Fresh love and fealty for another morn.

    HARDWICKE DRUMMOND RAWNSLEY.


THE LOST PUPPY

  Say! little pup,

      What's up?

  Your tail is down

    And out of sight

  Between your legs;

    Why, that ain't right.

      Little pup,

        Brace up!

 

  Say! little pup,

      Look up!

  Don't hang your head

    And look so sad,

  You're all mussed up,

    But you ain't mad.

      Little pup,

        Cheer up!

 

  Say! little pup,

      Stir up!

  Is that a string

    Around your tail?

  And was it fast

    To a tin pail?

      Little pup,

        Git up.

 

  Say! little pup,

      Talk up.

  Were those bad boys

    All after you,

  With sticks and stones,

    And tin cans, too?

      Little pup,

        Speak up!

 

  Say! little pup,

      Stand up!

  Let's look at you;

    You'd be all right

  If you was scrubbed

    And shined up bright.

      Little pup,

        Jump up!

 

  Say! little pup,

      Bark up!

  Let's hear your voice.

    Say, you're a brick!

  Now try to beg

    And do a trick.

      Little pup,

        Sit up!

 

  Say! little pup,

      Chime up!

  Why, you can sing--

    Now come with me;

  Let's wash and eat

    And then we'll see,

      Little pup,

        What's up!

    HENRY FIRTH WOOD

One of Our Most Popular Dog Poems:

A LAUGH IN CHURCH

  She sat on the sliding cushion,

  The dear, wee woman of four;

  Her feet, in their shiny slippers,

  Hung dangling over the floor.

  She meant to be good; she had promised,

  And so with her big, brown eyes,

  She stared at the meetinghouse windows

  And counted the crawling flies.

 

  She looked far up at the preacher,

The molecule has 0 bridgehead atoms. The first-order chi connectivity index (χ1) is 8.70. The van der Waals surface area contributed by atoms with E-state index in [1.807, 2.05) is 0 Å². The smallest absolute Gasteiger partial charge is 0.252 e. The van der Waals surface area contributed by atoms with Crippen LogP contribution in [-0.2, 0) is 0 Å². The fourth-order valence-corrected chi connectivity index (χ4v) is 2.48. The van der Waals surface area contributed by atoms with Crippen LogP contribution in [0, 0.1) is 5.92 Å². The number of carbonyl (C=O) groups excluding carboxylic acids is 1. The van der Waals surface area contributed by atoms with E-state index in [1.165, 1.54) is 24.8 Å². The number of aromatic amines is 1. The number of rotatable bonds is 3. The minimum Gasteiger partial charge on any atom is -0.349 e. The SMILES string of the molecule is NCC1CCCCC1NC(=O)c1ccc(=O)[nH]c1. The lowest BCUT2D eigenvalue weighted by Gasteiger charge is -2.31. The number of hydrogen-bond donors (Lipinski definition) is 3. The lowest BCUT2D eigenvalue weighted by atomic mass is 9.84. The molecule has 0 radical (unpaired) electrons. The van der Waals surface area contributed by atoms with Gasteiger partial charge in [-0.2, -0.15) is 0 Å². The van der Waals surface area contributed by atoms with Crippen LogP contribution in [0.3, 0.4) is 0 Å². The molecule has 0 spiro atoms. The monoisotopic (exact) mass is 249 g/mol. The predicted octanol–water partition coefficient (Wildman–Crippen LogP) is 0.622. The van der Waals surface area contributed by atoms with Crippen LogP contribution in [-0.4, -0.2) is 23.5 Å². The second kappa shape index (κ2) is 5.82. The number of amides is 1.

But she thought of the honeybees

  Droning away at the blossoms

  That whitened the cherry trees.

  She thought of a broken basket,

  Where curled in a dusky heap,

  Four sleek, round puppies, with fringy ears.

  Lay snuggled and fast asleep.

 

  Such soft, warm bodies to cuddle,

  Such queer little hearts to beat,

  Such swift round tongues to kiss,

  Such sprawling, cushiony feet;

  She could feel in her clasping fingers

  The touch of the satiny skin,

  And a cold, wet nose exploring

  The dimples under her chin.


  Then a sudden ripple of laughter

  Ran over the parted lips

  So quick that she could not catch it

  With her rosy finger-tips.

  The people whispered "Bless the child,"

  As each one waked from a nap,

  But the dear, wee woman hid her face

  For shame in her mother's lap.

    ANONYMOUS

More dog poems (submit yours at bottom of page)

TREASURES

  They got a bran' new baby

    At Bud Hicks' house, you see.

  You'd think Bud Hicks had somethin'

    The way he talks to me!

  He comes around a-braggin',

    An' when he wouldn't quit

  I said: "What good's a baby?

    You can't hunt fleas on it."

 

  Then Bud turned to me an' told me

    How loud that kid could yell,

  An' lots I can't remember,

    He had so much to tell.